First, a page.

(Editor’s note: We sure as hell don’t own one, but it sure sounds nice…)
The 2011 Jaguar XKR: A savage in a Seville Row suit
In an age when almost every manufacturer is trying to make a crossover Jaguar has designed the new, very non-crossover XKR to do one thing: inspire passionate driving.
Like the sidelines at a Milan catwalk, there are no bad angles to look at with the XKR. The front end is a testament to speed heritage; smooth, lightly adorned and muscular with the renowned ovoid grill that has been on fast Jags since the 60’s.
The rear is a broad-hipped swath of sculpture with a small blip of a spoiler and tail lamps that float over the four exhaust ports. Those ports ring like the bells of Saint Andrew’s when the hammer is dropped, but more on that later.
The lines from the hood to the tail are the kind of curvaceous visage that some manufacturers have simply chosen to give up on. And rightfully so, because it seems that Ian Callum and his cadre of Jag designers may well have raised the bar far beyond reach. To make the car more drop-dead gorgeous would be near impossible.
A priest seen driving the XKR would be excommunicated for impure thoughts long before the church knew the coffers were bare. It is that good looking.
The interior is no slouch either. Lavishly awash in double-stitched leather and smoothly varnished wood, with hints of brushed aluminum and chromed dials, the layout is as one might expect for a rear wheel drive coupe of this status. Everything is at arms reach, and everything is plainly available, in the finest fashion.
The zinc and stainless steel, periscope-like shifter knob sits center, forward of the armrest. The center stack provides the infotainment and A/C controls all combined into the touch-control screen. Curiously, there are still A/C dials for those who don’t care to use the touch screen to change their zone temperature.
Sitting behind the heated steering wheel, with ample headroom thanks to the 10-way adjustable heated seats, the feeling of luxury consumes the driver. One feels enveloped, almost coddled, but not confined in some firm leather throne. That sense of opulence continues unrelenting, until the ‘Start’ button is depressed.
510 HP. These days it really isn’t all that much power. There are lots of vehicles that tout 500+ horses, but the Jag’s Supercharged V-8 provides more than a hammer blow to the backside, it provides a cavalcade to the senses. The tone of the XKR while revving the engine would shoo an angry bear.
Inside the cabin, a tweak of the very responsive accelerator takes the already warming, heavy burble of the exhaust and skyrockets the throaty rhythm to reveal the engine’s secret. One feels so comfortable inside the cabin of the XKR that that kind of exclamation sends a smile across the driver’s face as opposed to a chill up their spine.
While idling in park the exhaust mumbles quietly as a sound of refined restraint. It is the look of the beauty as she sees she could easily slay all of those around her. Press the arch of a loafer deeply into the gas pedal and all that power is sent directly to the gates, howling wildly, only to be controlled, and sensibly so, by the anti-skid/traction control system and Jaguar’s Active Differential Control. With 510 horses on tap in a rear-wheel drive package in rainy Portland, nobody wants to show off a beautiful car by spinning it out at an intersection or on an off-ramp.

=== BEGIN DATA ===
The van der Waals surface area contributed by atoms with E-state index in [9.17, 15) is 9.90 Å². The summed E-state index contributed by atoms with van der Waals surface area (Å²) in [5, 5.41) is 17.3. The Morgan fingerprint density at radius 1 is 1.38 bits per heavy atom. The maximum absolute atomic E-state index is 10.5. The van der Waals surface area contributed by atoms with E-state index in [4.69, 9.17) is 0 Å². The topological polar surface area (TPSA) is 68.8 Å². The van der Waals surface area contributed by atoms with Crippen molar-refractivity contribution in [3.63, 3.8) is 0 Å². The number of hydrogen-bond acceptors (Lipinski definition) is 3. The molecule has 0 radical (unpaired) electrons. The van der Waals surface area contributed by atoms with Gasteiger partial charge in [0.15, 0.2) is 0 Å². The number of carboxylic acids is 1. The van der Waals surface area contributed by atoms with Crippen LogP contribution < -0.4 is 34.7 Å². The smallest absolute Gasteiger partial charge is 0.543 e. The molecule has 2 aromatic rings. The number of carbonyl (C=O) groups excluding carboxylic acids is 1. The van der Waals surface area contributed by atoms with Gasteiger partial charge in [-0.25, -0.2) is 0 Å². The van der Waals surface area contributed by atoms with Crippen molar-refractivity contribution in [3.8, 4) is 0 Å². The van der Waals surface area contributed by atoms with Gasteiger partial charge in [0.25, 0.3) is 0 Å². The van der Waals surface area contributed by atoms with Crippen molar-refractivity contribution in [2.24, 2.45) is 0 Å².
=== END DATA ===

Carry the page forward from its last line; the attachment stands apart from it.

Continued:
The electric nanny controls the tumult of power to the rear wheels with great ease, and even under very heavy acceleration in very wet conditions the XKR was a blast to drive.
The svelte coupe felt light and nimble in the corners. The steering almost begged to be played with as the cat carved rounds and pushed hard through spaces where fun could be cut from the tedium of Portland’s west hills. It seems that only fools and racetracks might approach the limits of her capabilities.
The lithe two door absolutely ate up pavement, leaving little in the rear-view but objects getting smaller, rapidly. And then the XKR did something only a Jag could do. When it was time to drive like an upstanding citizen, it rode like a Jag.
Not only did the XKR drive like a Jag, with comfort, panache and manners, it did so while whispering silently as though it was trying to hide its real intent. Driving through town the interior noise level was miniscule. Over muddled pavement, rail trestles, and construction sites the loudest noise in the car was a back seat A/C blower, and it was whisper silent.
So maybe Jaguar does build a crossover after all. In the XKR they’ve managed to cross the sublime handling and unrepentant, loin shaking power of a super car with the good looks and sophistication of a two-door luxury tourer.
If you’re in the market for a car that can flex its lithe and extraordinary muscles while dressed in a Savile Row suit, feel free to call Dave Soots at Monte Shelton Jaguar. (503) 224-3232